Post # 419        QUOTIDIAN FRIENDSHIPS (Redux)

The word, “friendship,” to us, denotes a relationship of mutual affection, between people, more intense than the status of friendly associates. It is inclusive of the mutual benefits of. assurance as to ego support, regular assurance of self-identity as well as physical support, the ability to exchange and understand, confidential or intimate thoughts, sincere empathy and a ready willingness to render assistance.

The assertion that man is a social animal, has been empirically demonstrated, over the millennia of his existence, and should require no supporting argument. While it is true that cooperative association with others is no longer required for survival purposes, as in the case of Early Man (defense, food, safety, joint enterprise), the existence of the relationship of friendship, is a proven, vital factor, in the healthy, social and emotional life of contemporary humankind.

There are traditionally, recognized categories of friends, “old friends” (ex., from a foreign country, from childhood, from college, from the “old neighborhood,” “both dating since childhood”), new friends,”(ex., new neighbors, newly joined organization or house of worship, new neighborhood, new co-workers or colleagues and newly introduced people. “Good friends,” or “Close friends” are subcategories of “friend” in which the relationship is virtually familial, in intimacy; these are usually, but not always, identified in the old friend category. It would generally appear, in any event, that a life which does not include friends is a lonely, insular and unfulfilling one.

We would propose an additional category of “friend,” (the main subject of this note), which is, in essence, a composite the benefits of old and new friends, which we have chosen to recognize as “quotidian.”  Such relationships are too often, undervalued, and wrongfully denied the deserved category “of good friend,” for reasons which we will treat in the next, succeeding, paragraph. These include, regular fellow commuters, babysitters, young mothers, with baby carriages who daily accompany other such young mothers, to the park, your regular dog walker (if applicable), the regular members of your carpool, your regular barber or beautician, your mailman and supermarket clerk (if the latter two have been performing regular services for you, consistently, for no less than one year.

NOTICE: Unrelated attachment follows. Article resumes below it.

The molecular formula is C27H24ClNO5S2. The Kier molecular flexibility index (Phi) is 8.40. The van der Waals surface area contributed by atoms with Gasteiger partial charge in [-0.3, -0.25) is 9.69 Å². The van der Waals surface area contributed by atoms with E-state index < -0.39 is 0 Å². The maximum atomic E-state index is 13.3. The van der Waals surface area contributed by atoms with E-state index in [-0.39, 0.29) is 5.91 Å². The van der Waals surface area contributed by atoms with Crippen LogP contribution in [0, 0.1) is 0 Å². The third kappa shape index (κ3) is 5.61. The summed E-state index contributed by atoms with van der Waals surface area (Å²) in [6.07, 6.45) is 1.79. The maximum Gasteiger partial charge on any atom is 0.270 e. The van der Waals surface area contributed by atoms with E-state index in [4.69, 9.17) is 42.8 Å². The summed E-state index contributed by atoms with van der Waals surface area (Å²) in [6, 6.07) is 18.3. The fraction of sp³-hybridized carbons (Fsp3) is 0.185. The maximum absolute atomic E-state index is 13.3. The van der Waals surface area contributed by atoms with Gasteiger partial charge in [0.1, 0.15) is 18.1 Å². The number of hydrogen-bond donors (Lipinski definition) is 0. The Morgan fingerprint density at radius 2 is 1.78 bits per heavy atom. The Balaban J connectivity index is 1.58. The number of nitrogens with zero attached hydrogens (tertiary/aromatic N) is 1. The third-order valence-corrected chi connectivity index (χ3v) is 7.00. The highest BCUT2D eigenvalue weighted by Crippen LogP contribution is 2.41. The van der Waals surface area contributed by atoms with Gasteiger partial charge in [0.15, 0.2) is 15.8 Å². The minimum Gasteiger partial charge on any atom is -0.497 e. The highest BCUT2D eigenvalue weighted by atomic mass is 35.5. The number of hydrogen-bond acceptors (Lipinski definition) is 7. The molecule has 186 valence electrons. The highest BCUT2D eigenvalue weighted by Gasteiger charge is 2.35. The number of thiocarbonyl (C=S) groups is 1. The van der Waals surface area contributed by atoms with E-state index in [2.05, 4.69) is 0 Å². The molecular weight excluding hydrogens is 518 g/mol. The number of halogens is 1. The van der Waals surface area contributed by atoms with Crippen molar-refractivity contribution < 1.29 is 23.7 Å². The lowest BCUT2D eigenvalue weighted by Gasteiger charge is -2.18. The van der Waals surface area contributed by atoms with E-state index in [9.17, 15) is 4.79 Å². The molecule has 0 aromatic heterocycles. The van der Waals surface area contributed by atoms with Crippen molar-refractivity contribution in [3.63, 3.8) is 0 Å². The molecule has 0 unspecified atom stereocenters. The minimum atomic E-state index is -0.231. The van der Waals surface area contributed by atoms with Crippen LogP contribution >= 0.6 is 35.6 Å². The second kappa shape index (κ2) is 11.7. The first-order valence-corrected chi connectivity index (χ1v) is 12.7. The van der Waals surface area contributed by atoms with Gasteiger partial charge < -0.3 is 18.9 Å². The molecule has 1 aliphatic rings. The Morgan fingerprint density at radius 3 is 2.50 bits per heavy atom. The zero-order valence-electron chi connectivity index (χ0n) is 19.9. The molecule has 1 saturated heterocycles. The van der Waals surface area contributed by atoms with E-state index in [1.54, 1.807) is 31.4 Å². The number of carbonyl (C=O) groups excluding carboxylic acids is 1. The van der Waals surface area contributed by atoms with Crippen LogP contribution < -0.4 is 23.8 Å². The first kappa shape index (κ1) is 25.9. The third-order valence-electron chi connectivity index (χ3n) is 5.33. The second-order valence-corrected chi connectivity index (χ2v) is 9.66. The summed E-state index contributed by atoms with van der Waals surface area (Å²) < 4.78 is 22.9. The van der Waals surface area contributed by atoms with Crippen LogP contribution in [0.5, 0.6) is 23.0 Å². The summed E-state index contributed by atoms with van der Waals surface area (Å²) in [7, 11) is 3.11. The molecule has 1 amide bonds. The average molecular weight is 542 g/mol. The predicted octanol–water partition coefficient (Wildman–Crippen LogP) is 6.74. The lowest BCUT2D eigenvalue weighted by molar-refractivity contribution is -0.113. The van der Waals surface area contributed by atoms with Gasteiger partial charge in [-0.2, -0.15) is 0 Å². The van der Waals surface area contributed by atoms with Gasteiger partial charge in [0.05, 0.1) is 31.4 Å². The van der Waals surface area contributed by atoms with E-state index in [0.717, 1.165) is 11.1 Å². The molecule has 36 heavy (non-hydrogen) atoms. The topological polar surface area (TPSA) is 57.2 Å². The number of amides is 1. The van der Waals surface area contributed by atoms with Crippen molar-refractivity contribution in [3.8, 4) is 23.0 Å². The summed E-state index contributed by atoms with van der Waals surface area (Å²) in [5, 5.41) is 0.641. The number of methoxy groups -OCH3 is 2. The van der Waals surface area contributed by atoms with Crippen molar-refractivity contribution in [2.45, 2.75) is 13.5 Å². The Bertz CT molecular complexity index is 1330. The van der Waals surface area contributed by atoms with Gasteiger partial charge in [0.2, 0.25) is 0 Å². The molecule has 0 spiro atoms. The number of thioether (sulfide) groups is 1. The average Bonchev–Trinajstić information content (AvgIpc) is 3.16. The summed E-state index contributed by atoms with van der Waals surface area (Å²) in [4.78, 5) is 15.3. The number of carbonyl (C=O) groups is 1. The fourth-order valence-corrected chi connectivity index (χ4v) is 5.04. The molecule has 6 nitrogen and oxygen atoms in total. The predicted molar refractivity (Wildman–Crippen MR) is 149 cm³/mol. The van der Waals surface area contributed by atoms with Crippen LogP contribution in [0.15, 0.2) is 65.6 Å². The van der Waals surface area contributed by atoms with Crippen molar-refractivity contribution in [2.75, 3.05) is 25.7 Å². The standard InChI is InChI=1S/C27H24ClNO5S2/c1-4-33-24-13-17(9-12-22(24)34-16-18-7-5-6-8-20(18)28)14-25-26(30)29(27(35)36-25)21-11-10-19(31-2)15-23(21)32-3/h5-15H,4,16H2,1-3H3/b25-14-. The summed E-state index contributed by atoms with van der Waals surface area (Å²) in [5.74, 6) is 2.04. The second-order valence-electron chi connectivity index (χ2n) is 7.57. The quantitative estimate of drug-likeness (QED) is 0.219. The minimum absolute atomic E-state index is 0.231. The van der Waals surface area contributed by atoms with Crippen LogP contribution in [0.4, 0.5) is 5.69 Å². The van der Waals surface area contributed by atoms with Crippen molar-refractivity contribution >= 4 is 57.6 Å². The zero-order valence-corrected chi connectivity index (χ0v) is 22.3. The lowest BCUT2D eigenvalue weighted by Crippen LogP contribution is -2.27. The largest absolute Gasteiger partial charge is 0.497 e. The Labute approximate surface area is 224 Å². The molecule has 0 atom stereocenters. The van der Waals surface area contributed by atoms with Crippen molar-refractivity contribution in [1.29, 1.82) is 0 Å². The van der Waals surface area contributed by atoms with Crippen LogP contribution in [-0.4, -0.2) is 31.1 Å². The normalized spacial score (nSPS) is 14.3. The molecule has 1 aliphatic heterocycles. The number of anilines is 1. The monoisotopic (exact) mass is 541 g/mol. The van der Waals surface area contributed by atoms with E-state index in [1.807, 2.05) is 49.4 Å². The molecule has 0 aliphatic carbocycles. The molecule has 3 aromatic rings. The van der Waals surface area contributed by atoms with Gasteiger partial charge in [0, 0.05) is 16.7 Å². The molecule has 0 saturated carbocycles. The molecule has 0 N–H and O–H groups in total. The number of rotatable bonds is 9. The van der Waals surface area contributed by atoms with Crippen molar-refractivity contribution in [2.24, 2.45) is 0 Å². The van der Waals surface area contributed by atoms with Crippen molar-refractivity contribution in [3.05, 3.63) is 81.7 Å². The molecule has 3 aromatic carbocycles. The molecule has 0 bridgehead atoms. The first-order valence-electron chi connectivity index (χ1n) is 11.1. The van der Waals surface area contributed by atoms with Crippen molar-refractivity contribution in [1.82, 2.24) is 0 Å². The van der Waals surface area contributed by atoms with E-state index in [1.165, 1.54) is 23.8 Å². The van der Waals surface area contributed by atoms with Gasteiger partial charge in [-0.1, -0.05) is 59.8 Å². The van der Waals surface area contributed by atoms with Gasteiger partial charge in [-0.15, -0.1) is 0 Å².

It is inarguable, that the role which a “good friend” plays in one’s personal life, is the definitive factor in the awarding of such exemplary status. While we treasure our traditionally designated, “friends”, and acknowledge the vital role they play in the fulfillment of our life, yet, how often do we see them? The “quotidian friend” is seen and interacted with, conceivably, every day. The function the latter play in our lives, may be properly designated, by some, as small in nature; but it is a regularly expected or desired one. We believe that the salient features of this daily relationship are its emotional and psychological benefits. They serve as an assurance to us, of our assumed reality and our unchanged identity and consistently furnish, to us, an assurance of continued normalcy. Their daily regularity, consistent exchange of greetings, their well- wishing, their sincere inquiry as to family health, all play an important (and often overlooked and much undervalued) role in our lives. The regular performance of their expected routines, offer assurances of stability and normalcy, wherever, and whenever, needed.

Some years ago, we would travel, on a regular five- day basis, by from the suburbs, to Manhattan, by Long Island Road. As it happens, we would, habitually, sit in the same railroad car.  We observed, on a daily basis, the regular conduct of a card game, between a man we recognized as a neighbor, with the same, identical commuter. We understand that these two commuters, have, similarly, done the same for decades. There was always, little said between them, other than what was required by their game. It is our understanding that they knew each other’s first name, but little else. We noticed the relaxed and satisfied looks on their faces, as they cheerfully, commuted together, with cards in their hands. Although, little was ever spoken between the two, based upon their mutual trust and dedication to their, long-term, mutual relationship, we consider them qualified for the status of,  “good, quotidian friends”.



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Retired from the practice of law'; former Editor in Chief of Law Review; Phi Beta Kappa; Poet. Essayist Literature Student and enthusiast.

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